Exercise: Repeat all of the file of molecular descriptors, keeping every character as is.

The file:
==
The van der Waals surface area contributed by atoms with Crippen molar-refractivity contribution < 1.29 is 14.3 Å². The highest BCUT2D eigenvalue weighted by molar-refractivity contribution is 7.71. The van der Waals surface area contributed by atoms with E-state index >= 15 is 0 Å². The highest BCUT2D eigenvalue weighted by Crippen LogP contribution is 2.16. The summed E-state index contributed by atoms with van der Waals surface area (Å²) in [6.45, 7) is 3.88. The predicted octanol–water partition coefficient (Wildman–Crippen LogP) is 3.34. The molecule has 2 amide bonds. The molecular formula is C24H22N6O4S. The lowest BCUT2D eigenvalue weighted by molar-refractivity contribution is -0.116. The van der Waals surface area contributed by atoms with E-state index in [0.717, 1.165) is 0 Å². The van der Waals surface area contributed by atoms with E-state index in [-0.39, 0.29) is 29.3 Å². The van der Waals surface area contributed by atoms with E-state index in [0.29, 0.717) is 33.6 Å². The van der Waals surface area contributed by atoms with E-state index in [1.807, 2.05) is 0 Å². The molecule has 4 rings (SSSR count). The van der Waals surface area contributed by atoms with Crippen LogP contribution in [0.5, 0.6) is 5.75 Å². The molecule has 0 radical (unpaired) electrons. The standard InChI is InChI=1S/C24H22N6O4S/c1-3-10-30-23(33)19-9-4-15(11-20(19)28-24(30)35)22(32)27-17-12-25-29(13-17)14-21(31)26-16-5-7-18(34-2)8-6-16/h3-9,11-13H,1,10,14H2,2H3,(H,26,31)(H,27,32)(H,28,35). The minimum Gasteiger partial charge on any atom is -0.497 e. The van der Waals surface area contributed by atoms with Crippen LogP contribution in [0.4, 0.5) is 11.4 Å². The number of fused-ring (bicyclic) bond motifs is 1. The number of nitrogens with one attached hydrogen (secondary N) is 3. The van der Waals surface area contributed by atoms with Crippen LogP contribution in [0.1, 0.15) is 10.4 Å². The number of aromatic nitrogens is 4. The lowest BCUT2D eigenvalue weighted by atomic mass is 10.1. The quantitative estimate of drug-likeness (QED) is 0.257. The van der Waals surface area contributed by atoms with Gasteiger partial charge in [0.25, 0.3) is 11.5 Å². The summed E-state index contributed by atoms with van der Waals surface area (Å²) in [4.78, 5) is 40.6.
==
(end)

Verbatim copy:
The van der Waals surface area contributed by atoms with Crippen molar-refractivity contribution < 1.29 is 14.3 Å². The highest BCUT2D eigenvalue weighted by molar-refractivity contribution is 7.71. The van der Waals surface area contributed by atoms with E-state index >= 15 is 0 Å². The highest BCUT2D eigenvalue weighted by Crippen LogP contribution is 2.16. The summed E-state index contributed by atoms with van der Waals surface area (Å²) in [6.45, 7) is 3.88. The predicted octanol–water partition coefficient (Wildman–Crippen LogP) is 3.34. The molecule has 2 amide bonds. The molecular formula is C24H22N6O4S. The lowest BCUT2D eigenvalue weighted by molar-refractivity contribution is -0.116. The van der Waals surface area contributed by atoms with E-state index in [0.717, 1.165) is 0 Å². The van der Waals surface area contributed by atoms with E-state index in [-0.39, 0.29) is 29.3 Å². The van der Waals surface area contributed by atoms with E-state index in [0.29, 0.717) is 33.6 Å². The van der Waals surface area contributed by atoms with E-state index in [1.807, 2.05) is 0 Å². The molecule has 4 rings (SSSR count). The van der Waals surface area contributed by atoms with Crippen LogP contribution in [0.5, 0.6) is 5.75 Å². The molecule has 0 radical (unpaired) electrons. The standard InChI is InChI=1S/C24H22N6O4S/c1-3-10-30-23(33)19-9-4-15(11-20(19)28-24(30)35)22(32)27-17-12-25-29(13-17)14-21(31)26-16-5-7-18(34-2)8-6-16/h3-9,11-13H,1,10,14H2,2H3,(H,26,31)(H,27,32)(H,28,35). The minimum Gasteiger partial charge on any atom is -0.497 e. The van der Waals surface area contributed by atoms with Crippen LogP contribution in [0.4, 0.5) is 11.4 Å². The number of fused-ring (bicyclic) bond motifs is 1. The number of nitrogens with one attached hydrogen (secondary N) is 3. The van der Waals surface area contributed by atoms with Crippen LogP contribution in [0.1, 0.15) is 10.4 Å². The number of aromatic nitrogens is 4. The lowest BCUT2D eigenvalue weighted by atomic mass is 10.1. The quantitative estimate of drug-likeness (QED) is 0.257. The van der Waals surface area contributed by atoms with Gasteiger partial charge in [0.25, 0.3) is 11.5 Å². The summed E-state index contributed by atoms with van der Waals surface area (Å²) in [4.78, 5) is 40.6.